Even more mail fishing incidents occurring in Bayside and Flushing as cops battle to stop fraud

Photo by Suzanne Monteverdi/QNS

Police are stepping up crime prevention efforts as another spate of mail fishing incidents have been reported in locations throughout Bayside and Flushing.

Checks have been reported stolen and fraudulently cashed from U.S. Postal Service (USPS) mailboxes at 188th Street and 48th Avenue, Bell Boulevard and 35th Avenue, and 164th Street and Station Road, in front of the Flushing Post Office, according to the 111th Precinct. The report comes in the days following “several complaints” of checks stolen from mailboxes stationed in front of the Bayside Post Office, located at 212th Street and 42nd Avenue.

During mail fishing incidents, thieves attach objects dipped in a sticky substance to fishing line and drop them into USPS mailboxes. Envelopes inserted into the mailbox by local residents then stick to the object and are easily pulled out by crooks. The crime is usually conducted during nighttime hours.

Perpetrators then use an acetone wash to remove the ink from the stolen checks in order to alter payee and monetary value.

According to a recent update posted to the precinct’s official Facebook page, police officers are conducting plain clothes surveillance operations and patrols in marked cars near mailboxes to help deter criminals.

The USPS, at the request of local lawmakers, recently began installing security devices on the borough’s USPS mailboxes to prevent further thefts. Leaders at the command have met with Postal Inspectors, who confirmed that the agency is currently in the process of installing fortified mailboxes in other areas of Queens.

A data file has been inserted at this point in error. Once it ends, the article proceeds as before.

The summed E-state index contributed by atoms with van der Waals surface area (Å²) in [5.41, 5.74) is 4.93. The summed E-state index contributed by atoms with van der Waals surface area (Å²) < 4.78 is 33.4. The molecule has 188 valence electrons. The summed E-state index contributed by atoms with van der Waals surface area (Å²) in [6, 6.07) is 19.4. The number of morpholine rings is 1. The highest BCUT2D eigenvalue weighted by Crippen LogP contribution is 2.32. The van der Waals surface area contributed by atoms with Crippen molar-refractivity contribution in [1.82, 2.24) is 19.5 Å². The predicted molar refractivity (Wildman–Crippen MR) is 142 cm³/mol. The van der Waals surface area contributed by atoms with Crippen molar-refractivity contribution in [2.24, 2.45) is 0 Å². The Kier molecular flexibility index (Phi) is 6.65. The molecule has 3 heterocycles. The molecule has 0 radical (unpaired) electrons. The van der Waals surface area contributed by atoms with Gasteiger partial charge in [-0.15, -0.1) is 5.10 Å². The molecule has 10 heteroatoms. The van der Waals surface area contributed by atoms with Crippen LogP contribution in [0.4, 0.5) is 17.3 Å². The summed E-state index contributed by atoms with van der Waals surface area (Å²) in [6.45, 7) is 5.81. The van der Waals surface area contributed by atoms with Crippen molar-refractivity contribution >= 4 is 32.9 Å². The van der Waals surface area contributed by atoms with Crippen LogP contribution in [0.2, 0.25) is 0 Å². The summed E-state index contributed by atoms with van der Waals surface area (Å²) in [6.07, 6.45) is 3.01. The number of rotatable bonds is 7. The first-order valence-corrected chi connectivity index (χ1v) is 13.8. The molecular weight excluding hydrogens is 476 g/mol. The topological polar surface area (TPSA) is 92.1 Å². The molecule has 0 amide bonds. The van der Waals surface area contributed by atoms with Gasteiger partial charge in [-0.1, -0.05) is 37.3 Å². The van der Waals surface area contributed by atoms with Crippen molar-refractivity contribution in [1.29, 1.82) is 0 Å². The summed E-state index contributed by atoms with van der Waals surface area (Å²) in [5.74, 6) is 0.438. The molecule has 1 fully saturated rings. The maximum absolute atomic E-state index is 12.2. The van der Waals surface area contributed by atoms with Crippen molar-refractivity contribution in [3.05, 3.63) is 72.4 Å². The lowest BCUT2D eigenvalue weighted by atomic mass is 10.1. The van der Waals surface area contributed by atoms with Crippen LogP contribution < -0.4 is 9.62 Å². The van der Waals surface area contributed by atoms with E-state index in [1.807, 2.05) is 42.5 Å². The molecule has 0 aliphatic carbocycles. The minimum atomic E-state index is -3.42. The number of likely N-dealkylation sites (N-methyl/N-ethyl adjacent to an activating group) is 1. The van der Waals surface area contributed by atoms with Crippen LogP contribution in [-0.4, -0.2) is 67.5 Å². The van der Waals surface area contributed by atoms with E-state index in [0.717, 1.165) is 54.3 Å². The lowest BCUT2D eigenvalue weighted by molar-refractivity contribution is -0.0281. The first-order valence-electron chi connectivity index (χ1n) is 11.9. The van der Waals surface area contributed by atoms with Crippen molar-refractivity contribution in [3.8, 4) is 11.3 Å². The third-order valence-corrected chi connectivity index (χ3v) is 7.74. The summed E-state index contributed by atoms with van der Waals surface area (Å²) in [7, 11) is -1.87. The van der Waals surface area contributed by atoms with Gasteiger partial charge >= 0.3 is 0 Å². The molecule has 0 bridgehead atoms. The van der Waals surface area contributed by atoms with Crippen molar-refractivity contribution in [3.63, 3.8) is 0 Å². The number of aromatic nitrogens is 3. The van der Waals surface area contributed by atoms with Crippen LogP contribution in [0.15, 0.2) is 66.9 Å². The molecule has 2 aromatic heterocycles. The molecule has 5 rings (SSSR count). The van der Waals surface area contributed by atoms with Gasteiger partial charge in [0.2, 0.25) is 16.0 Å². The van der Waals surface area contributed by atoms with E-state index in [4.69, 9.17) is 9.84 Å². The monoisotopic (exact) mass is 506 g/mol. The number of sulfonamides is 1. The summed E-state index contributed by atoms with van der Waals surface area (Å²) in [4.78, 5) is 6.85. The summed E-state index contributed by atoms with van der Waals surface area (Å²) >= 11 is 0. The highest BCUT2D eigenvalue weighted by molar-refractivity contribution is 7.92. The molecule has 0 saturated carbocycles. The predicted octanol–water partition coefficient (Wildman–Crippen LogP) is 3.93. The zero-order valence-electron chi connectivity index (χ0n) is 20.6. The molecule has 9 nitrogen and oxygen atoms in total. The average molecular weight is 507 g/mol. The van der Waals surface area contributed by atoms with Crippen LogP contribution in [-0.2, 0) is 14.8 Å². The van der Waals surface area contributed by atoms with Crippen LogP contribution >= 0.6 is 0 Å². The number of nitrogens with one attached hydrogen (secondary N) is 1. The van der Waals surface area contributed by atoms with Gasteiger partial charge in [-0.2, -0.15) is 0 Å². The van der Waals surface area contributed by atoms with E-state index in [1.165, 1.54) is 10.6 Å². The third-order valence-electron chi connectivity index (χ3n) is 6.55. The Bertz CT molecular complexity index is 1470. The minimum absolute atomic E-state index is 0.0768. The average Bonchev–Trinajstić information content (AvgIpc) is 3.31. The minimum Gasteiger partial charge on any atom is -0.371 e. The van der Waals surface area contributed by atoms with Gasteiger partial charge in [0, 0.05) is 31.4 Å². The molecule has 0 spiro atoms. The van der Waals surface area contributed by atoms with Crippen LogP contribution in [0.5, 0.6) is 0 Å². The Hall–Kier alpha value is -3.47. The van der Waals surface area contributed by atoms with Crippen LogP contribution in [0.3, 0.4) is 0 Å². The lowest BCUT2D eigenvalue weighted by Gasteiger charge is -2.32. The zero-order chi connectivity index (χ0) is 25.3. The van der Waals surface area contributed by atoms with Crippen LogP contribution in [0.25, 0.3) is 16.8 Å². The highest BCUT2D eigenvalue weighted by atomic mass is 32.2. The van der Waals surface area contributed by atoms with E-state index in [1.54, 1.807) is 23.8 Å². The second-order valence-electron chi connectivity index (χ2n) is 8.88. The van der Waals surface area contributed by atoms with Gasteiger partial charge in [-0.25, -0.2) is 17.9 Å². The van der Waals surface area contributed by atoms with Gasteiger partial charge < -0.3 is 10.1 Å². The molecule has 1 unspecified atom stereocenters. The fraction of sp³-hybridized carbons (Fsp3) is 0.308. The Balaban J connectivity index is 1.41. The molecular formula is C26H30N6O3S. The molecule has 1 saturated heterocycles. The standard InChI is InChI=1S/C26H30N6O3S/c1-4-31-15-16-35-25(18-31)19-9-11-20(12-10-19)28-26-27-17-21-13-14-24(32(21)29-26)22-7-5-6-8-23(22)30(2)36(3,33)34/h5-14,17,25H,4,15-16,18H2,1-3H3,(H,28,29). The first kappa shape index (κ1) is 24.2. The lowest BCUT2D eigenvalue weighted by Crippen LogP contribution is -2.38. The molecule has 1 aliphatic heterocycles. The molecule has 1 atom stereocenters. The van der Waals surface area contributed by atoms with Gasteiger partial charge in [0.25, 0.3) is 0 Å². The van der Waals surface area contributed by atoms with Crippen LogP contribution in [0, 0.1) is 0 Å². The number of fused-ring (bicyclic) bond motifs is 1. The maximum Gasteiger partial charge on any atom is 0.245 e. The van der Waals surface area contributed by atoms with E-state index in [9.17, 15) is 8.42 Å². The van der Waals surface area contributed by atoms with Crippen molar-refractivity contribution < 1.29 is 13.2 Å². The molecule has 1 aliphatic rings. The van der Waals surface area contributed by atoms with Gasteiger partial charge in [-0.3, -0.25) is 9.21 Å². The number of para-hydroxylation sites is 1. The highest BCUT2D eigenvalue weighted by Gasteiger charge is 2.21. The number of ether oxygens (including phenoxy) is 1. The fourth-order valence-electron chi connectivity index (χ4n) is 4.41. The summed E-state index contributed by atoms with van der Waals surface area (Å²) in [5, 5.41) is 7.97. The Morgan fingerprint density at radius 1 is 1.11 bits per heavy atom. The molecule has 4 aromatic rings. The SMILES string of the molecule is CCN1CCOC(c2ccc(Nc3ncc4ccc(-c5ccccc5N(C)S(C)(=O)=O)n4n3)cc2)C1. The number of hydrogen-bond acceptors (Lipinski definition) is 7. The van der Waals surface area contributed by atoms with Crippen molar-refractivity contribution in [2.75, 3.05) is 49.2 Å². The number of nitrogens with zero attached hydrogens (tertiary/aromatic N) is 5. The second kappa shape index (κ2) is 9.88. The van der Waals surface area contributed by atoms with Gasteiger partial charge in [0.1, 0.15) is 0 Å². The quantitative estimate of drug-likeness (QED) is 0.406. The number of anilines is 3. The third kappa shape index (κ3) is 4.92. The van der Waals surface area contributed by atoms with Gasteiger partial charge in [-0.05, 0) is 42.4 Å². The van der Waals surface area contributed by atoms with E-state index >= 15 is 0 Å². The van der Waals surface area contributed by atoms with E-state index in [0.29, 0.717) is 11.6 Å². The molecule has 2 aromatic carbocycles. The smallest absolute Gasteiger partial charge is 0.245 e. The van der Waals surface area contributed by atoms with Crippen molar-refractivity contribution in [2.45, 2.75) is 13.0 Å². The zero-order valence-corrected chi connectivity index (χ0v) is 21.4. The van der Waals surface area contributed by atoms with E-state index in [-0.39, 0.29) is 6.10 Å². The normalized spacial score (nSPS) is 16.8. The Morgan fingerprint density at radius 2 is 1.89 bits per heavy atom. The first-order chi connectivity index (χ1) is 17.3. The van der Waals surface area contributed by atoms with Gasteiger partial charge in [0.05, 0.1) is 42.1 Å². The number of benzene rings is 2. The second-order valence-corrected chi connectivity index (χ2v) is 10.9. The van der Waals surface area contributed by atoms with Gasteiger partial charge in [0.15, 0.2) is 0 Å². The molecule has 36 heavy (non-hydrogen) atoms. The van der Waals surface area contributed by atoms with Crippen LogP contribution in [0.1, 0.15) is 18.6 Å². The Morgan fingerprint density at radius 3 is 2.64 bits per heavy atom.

“We suspect a lot of our increase results from displacement from areas where this has already happened,” the post from the precinct reads. “We have been assured that the improvements are working their way toward us. We will keep you updated on progress.”

Bayside and Flushing residents are being encouraged to drop off any mail containing checks, money orders or tax returns inside of their local post office. Check your account balance frequently to ensure that there has been no suspicious activity, police said, and write checks with gel impact pens, which contain ink that is difficult to erase.

Residents should not to drop their envelopes into mailboxes that look tampered with or have missing or worn time stamps posted on them, authorities noted, and if you observe an individual tampering with a mailbox, report it to 911 immediately.

“Use mailboxes off the beaten path or none at all to lower your risk,” a tweet from the 111th Precinct reads.

Queens saw two substantial mail theft busts last month. On May 11, officers from the 112th Precinct stopped three men allegedly caught stealing an entire USPS mailbox from a Forest Hills street corner early. One week prior, the precinct cuffed two individuals who allegedly fished mail out of a U.S. Postal Service box in the area of 63rd Drive and Booth Street in Rego Park.

Updated on June 19, 4:30 p.m.

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